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LEWISTOWN – Staff at The Sentinel and the Mifflin County community not only lost a friend with the passing of Brad Siddons, but a lion among reporters whose contributions to local media spanned 35 years and touched five decades.

Siddons, who died on Friday after battling cancer for more than a decade, left his mark not only on the newspaper but also on countless young reporters who had the opportunity to work under him.

Siddons was the editor of The Sentinel when current publisher Ruth Eddy became chief commercial officer in September 1991.

“Over the years Brad has read thousands of letters to the editor, listened to countless callers, including Open Line callers, and wrote and edited thousands of articles, blogs and editorials.” Eddy remembered. “I remember many years when Brad would spend hours perusing the pages and pages of Sentinels for articles to submit for awards. Years ago, these entries had to be the actual copies of the paper and the selected items had to be mailed or hand-delivered to be entered correctly. As Brad went the extra mile to make sure the others were recognized, I remember more than once Brad would complete entries on the day they were due and drive them to Harrisburg to submit. Not only has he submitted articles for our newspaper, but he has also been a judge for articles from other states.

“The Sentinel and the journalists who worked here were the recipients of these awards, but Brad’s work made it possible. “

One of Eddy’s favorite memories of Brad was his role as “tent guru” and barbecue expert at the company’s annual picnic.

“At that time, it was customary for the summer picnic to be prepared and served by department heads. Said department heads would load the chairs and tables from the neighboring church across the street and lead them to the parking lot in front of the newspaper where they would be unloaded and installed ”, she recounted. “At one point, an adventurous manager decided that we needed to assemble a tent for the day. “

Not a basic nesting tent, she explained.

“This looked like a 100 piece jigsaw puzzle that tested the skills of most Boy Scouts. Brad was responsible for leading the other leaders to complete the task of assembling the tent. Everyone was happy that Brad could keep the managers in line to do it. “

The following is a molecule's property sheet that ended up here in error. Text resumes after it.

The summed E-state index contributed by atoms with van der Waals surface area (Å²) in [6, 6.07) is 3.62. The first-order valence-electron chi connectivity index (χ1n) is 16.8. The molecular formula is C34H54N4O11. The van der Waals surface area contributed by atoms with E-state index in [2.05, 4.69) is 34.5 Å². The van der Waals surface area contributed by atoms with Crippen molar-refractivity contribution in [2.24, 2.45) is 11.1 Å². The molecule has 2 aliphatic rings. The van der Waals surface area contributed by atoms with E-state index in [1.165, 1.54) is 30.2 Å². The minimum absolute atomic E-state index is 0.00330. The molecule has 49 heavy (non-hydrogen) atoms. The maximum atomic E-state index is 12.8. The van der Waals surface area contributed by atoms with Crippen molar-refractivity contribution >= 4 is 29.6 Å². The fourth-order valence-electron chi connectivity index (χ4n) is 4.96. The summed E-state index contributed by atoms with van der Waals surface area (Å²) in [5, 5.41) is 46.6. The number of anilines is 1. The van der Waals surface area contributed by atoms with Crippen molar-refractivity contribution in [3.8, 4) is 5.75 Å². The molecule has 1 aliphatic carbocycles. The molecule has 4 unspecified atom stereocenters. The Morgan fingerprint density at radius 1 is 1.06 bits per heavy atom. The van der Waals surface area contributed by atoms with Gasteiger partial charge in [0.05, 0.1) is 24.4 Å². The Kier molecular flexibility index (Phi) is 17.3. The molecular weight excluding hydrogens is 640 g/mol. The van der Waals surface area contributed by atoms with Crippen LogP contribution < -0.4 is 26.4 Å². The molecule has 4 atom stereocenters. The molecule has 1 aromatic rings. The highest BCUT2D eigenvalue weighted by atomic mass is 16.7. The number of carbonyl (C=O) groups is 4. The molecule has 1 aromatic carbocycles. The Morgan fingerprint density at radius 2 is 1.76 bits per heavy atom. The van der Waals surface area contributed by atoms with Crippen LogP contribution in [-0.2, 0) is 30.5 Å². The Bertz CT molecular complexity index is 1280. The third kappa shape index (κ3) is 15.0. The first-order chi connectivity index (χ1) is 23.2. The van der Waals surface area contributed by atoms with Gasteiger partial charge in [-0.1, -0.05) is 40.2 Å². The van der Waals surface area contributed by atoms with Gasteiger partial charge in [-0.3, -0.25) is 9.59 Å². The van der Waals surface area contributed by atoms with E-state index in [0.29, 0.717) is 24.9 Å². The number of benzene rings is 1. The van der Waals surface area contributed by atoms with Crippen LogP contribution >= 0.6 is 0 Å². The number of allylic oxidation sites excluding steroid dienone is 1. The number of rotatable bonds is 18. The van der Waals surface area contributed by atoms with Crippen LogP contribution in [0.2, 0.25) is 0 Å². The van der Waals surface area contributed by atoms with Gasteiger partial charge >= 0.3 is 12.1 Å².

Nicknamed “Big Bad Brad” at those picnics, she said, with the tent in place, “Brad took over as grill supervisor. No sheets would be needed on Brad’s watch! He would then grill each person’s hamburger (s) and / or hot dog (s) to order. Many of the Sentinel employees had a perfectly grilled burger or hot dog in Brad’s hand.

“I got to talk to Brad just a few days ago. He told me that he was at peace with his state of health and at peace with God. Brad, when you’re in Heaven, save me a burger, good average with cheese please!

Lifestyles editor-in-chief Jeff Fishbein also met Brad in the 1990s, long before his first stint as a Sentinel employee.

“I designed advertisements for a destination farm and we wanted to place them in all the newspapers in the region”, said Fishbein. “I was a little too high-tech for the late Jim Tunall, the advertising rep I worked with, trying to serve ads electronically before the Internet age. He sent me over to Brad’s to try and make things work.

Fishbein took over from Siddons as The Sentinel’s in-house computer scientist, a side task appreciated by both.

“I was a veteran of writing before I came to Lewistown the first time” – he was a sports editor when Scott Franco left, then held that position for over a decade after returning to the newspaper in 2005 – “and like Brad, I believed in old school journalism. We both wanted to have the story first, but more importantly, we wanted to get it right.

“When he retired, I missed the Friday evenings we shared a lot, his last connection to borderline production. We would discuss the most mundane points of style and grammar. I learned as much from Brad as I learned from any classroom.

The Sentinel was a family affair for the Siddons. His wife Elaine was an editor at the turn of the 21st century, and his youngest daughter, Chelsea, also spent time in the newsroom.

“Elaine was my editor the first time I worked here, and I had to frustrate her endlessly” Fishbein burst out laughing. “Scott Franco was so quiet, when during football deadlines I was always frantic.”

Editor-in-chief Brian Cox followed Siddons’ path to the biggest newsroom seat, but not before working regularly on Friday nights as a page designer while Siddons served as editor.

“The one thing I remember the most about Brad is that he never did anything just because that’s how it was done. “ Cox said. “Things had to have a purpose that made sense. If I explained to him why I was doing something, he wasn’t afraid to play devil’s advocate and make sure the reasoning was sound. He was very proud of what he was doing and it made our newspaper better because of it.